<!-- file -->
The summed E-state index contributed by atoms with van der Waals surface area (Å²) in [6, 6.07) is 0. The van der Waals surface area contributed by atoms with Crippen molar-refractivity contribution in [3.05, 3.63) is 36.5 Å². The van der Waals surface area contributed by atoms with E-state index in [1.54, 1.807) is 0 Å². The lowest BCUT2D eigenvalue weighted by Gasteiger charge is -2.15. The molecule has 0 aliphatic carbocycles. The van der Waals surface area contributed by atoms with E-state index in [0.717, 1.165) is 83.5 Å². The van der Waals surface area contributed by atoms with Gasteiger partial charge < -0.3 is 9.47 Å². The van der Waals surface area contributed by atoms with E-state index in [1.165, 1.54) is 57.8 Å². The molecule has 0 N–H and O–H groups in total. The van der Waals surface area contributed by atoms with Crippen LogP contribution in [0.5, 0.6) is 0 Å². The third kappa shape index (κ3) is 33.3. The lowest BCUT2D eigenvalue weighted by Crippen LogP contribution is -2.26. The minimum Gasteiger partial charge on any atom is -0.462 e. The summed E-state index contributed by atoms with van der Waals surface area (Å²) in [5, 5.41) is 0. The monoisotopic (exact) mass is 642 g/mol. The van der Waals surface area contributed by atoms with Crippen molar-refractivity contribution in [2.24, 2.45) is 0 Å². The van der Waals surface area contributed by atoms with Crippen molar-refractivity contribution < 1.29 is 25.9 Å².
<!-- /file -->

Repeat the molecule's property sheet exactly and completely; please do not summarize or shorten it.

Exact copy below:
The summed E-state index contributed by atoms with van der Waals surface area (Å²) in [6, 6.07) is 0. The van der Waals surface area contributed by atoms with Crippen molar-refractivity contribution in [3.05, 3.63) is 36.5 Å². The van der Waals surface area contributed by atoms with E-state index in [1.54, 1.807) is 0 Å². The lowest BCUT2D eigenvalue weighted by Gasteiger charge is -2.15. The molecule has 0 aliphatic carbocycles. The van der Waals surface area contributed by atoms with E-state index in [0.717, 1.165) is 83.5 Å². The van der Waals surface area contributed by atoms with Gasteiger partial charge < -0.3 is 9.47 Å². The van der Waals surface area contributed by atoms with E-state index in [1.165, 1.54) is 57.8 Å². The molecule has 0 N–H and O–H groups in total. The van der Waals surface area contributed by atoms with Crippen LogP contribution in [0.5, 0.6) is 0 Å². The third kappa shape index (κ3) is 33.3. The lowest BCUT2D eigenvalue weighted by Crippen LogP contribution is -2.26. The minimum Gasteiger partial charge on any atom is -0.462 e. The summed E-state index contributed by atoms with van der Waals surface area (Å²) in [5, 5.41) is 0. The monoisotopic (exact) mass is 642 g/mol. The van der Waals surface area contributed by atoms with Crippen molar-refractivity contribution in [2.24, 2.45) is 0 Å². The van der Waals surface area contributed by atoms with Crippen molar-refractivity contribution < 1.29 is 25.9 Å².